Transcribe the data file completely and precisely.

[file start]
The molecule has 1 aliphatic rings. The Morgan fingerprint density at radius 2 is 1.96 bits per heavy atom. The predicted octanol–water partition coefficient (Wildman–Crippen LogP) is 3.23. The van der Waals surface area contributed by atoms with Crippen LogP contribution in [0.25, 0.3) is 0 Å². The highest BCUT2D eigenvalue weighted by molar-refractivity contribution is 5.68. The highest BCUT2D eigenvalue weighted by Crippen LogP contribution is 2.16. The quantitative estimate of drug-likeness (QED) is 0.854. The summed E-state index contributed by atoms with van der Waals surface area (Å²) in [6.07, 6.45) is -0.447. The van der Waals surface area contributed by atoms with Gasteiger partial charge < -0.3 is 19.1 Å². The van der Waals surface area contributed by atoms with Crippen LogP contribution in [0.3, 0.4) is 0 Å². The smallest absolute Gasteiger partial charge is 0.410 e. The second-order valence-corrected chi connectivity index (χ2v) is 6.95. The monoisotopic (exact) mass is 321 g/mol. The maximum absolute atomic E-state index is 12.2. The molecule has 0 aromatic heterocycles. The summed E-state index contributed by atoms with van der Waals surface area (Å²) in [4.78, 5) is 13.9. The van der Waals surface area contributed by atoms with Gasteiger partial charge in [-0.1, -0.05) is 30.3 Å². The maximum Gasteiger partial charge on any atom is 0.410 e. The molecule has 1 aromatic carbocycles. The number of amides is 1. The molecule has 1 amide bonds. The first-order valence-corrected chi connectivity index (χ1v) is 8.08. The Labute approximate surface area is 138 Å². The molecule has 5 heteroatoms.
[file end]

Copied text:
The molecule has 1 aliphatic rings. The Morgan fingerprint density at radius 2 is 1.96 bits per heavy atom. The predicted octanol–water partition coefficient (Wildman–Crippen LogP) is 3.23. The van der Waals surface area contributed by atoms with Crippen LogP contribution in [0.25, 0.3) is 0 Å². The highest BCUT2D eigenvalue weighted by molar-refractivity contribution is 5.68. The highest BCUT2D eigenvalue weighted by Crippen LogP contribution is 2.16. The quantitative estimate of drug-likeness (QED) is 0.854. The summed E-state index contributed by atoms with van der Waals surface area (Å²) in [6.07, 6.45) is -0.447. The van der Waals surface area contributed by atoms with Gasteiger partial charge < -0.3 is 19.1 Å². The van der Waals surface area contributed by atoms with Crippen LogP contribution in [0.3, 0.4) is 0 Å². The smallest absolute Gasteiger partial charge is 0.410 e. The second-order valence-corrected chi connectivity index (χ2v) is 6.95. The monoisotopic (exact) mass is 321 g/mol. The maximum absolute atomic E-state index is 12.2. The molecule has 0 aromatic heterocycles. The summed E-state index contributed by atoms with van der Waals surface area (Å²) in [4.78, 5) is 13.9. The van der Waals surface area contributed by atoms with Gasteiger partial charge in [-0.1, -0.05) is 30.3 Å². The maximum Gasteiger partial charge on any atom is 0.410 e. The molecule has 1 aromatic carbocycles. The number of amides is 1. The molecule has 1 amide bonds. The first-order valence-corrected chi connectivity index (χ1v) is 8.08. The Labute approximate surface area is 138 Å². The molecule has 5 heteroatoms.